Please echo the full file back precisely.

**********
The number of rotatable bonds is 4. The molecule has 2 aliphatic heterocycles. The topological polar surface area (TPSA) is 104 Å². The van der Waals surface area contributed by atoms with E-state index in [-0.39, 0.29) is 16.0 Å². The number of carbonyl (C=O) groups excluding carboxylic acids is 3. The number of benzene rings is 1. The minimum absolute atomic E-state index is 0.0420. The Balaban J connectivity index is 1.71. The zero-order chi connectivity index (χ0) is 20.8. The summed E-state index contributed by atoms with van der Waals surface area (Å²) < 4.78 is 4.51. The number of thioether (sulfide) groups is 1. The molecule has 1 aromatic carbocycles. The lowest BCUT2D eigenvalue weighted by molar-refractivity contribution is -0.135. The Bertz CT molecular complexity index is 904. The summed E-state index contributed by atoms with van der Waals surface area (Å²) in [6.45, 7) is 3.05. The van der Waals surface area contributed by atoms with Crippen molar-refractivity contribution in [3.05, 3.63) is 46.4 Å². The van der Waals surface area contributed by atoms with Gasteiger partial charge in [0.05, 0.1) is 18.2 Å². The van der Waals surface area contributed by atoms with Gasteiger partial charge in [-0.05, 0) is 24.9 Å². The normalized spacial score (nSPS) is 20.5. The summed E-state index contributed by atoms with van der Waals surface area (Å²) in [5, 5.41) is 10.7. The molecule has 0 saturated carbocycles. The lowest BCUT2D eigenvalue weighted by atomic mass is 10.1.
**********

The number of rotatable bonds is 4. The molecule has 2 aliphatic heterocycles. The topological polar surface area (TPSA) is 104 Å². The van der Waals surface area contributed by atoms with E-state index in [-0.39, 0.29) is 16.0 Å². The number of carbonyl (C=O) groups excluding carboxylic acids is 3. The number of benzene rings is 1. The minimum absolute atomic E-state index is 0.0420. The Balaban J connectivity index is 1.71. The zero-order chi connectivity index (χ0) is 20.8. The summed E-state index contributed by atoms with van der Waals surface area (Å²) < 4.78 is 4.51. The number of thioether (sulfide) groups is 1. The molecule has 1 aromatic carbocycles. The lowest BCUT2D eigenvalue weighted by molar-refractivity contribution is -0.135. The Bertz CT molecular complexity index is 904. The summed E-state index contributed by atoms with van der Waals surface area (Å²) in [6.45, 7) is 3.05. The van der Waals surface area contributed by atoms with Crippen molar-refractivity contribution in [3.05, 3.63) is 46.4 Å². The van der Waals surface area contributed by atoms with Gasteiger partial charge in [0.05, 0.1) is 18.2 Å². The van der Waals surface area contributed by atoms with Gasteiger partial charge in [-0.05, 0) is 24.9 Å². The normalized spacial score (nSPS) is 20.5. The summed E-state index contributed by atoms with van der Waals surface area (Å²) in [5, 5.41) is 10.7. The molecule has 0 saturated carbocycles. The lowest BCUT2D eigenvalue weighted by atomic mass is 10.1.